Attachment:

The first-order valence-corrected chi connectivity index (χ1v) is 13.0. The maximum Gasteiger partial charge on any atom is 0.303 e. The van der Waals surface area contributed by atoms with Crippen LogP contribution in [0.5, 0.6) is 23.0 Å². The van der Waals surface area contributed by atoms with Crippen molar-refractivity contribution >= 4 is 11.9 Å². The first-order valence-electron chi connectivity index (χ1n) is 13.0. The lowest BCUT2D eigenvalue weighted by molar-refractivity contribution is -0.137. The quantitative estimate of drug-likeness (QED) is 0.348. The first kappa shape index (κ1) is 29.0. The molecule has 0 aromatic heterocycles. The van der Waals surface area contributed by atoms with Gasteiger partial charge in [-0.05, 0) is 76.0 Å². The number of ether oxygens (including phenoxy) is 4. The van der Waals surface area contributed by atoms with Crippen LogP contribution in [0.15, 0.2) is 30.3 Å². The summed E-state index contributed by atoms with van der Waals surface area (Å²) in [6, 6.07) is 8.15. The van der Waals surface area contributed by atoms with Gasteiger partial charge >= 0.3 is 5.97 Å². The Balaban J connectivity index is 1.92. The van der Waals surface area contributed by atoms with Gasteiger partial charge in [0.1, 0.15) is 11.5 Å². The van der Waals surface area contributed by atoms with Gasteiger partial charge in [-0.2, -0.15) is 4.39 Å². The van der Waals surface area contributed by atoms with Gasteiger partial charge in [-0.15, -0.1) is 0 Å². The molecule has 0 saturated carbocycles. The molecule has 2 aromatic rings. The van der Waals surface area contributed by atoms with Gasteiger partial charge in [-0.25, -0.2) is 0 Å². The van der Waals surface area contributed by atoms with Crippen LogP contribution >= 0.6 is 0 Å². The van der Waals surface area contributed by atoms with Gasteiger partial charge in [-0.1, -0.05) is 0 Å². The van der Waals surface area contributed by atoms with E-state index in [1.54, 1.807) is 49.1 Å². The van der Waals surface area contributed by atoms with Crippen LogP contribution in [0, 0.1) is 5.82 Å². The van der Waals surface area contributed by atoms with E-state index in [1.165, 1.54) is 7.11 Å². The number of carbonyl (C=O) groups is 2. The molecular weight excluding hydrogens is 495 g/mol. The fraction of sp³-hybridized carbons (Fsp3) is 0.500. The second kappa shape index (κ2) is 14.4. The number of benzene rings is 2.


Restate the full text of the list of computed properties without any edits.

The first-order valence-corrected chi connectivity index (χ1v) is 13.0. The maximum Gasteiger partial charge on any atom is 0.303 e. The van der Waals surface area contributed by atoms with Crippen LogP contribution in [0.5, 0.6) is 23.0 Å². The van der Waals surface area contributed by atoms with Crippen molar-refractivity contribution >= 4 is 11.9 Å². The first-order valence-electron chi connectivity index (χ1n) is 13.0. The lowest BCUT2D eigenvalue weighted by molar-refractivity contribution is -0.137. The quantitative estimate of drug-likeness (QED) is 0.348. The first kappa shape index (κ1) is 29.0. The molecule has 0 aromatic heterocycles. The van der Waals surface area contributed by atoms with Gasteiger partial charge in [-0.05, 0) is 76.0 Å². The number of ether oxygens (including phenoxy) is 4. The van der Waals surface area contributed by atoms with Crippen LogP contribution in [0.15, 0.2) is 30.3 Å². The summed E-state index contributed by atoms with van der Waals surface area (Å²) in [6, 6.07) is 8.15. The van der Waals surface area contributed by atoms with Gasteiger partial charge >= 0.3 is 5.97 Å². The Balaban J connectivity index is 1.92. The van der Waals surface area contributed by atoms with Gasteiger partial charge in [0.1, 0.15) is 11.5 Å². The van der Waals surface area contributed by atoms with Gasteiger partial charge in [-0.2, -0.15) is 4.39 Å². The van der Waals surface area contributed by atoms with Gasteiger partial charge in [-0.15, -0.1) is 0 Å². The molecule has 0 saturated carbocycles. The molecule has 2 aromatic rings. The van der Waals surface area contributed by atoms with Gasteiger partial charge in [-0.25, -0.2) is 0 Å². The van der Waals surface area contributed by atoms with Crippen LogP contribution >= 0.6 is 0 Å². The van der Waals surface area contributed by atoms with Gasteiger partial charge in [-0.1, -0.05) is 0 Å². The van der Waals surface area contributed by atoms with E-state index in [1.54, 1.807) is 49.1 Å². The van der Waals surface area contributed by atoms with Crippen LogP contribution in [0, 0.1) is 5.82 Å². The van der Waals surface area contributed by atoms with E-state index in [1.165, 1.54) is 7.11 Å². The number of carbonyl (C=O) groups is 2. The molecular weight excluding hydrogens is 495 g/mol. The fraction of sp³-hybridized carbons (Fsp3) is 0.500. The second kappa shape index (κ2) is 14.4. The number of benzene rings is 2.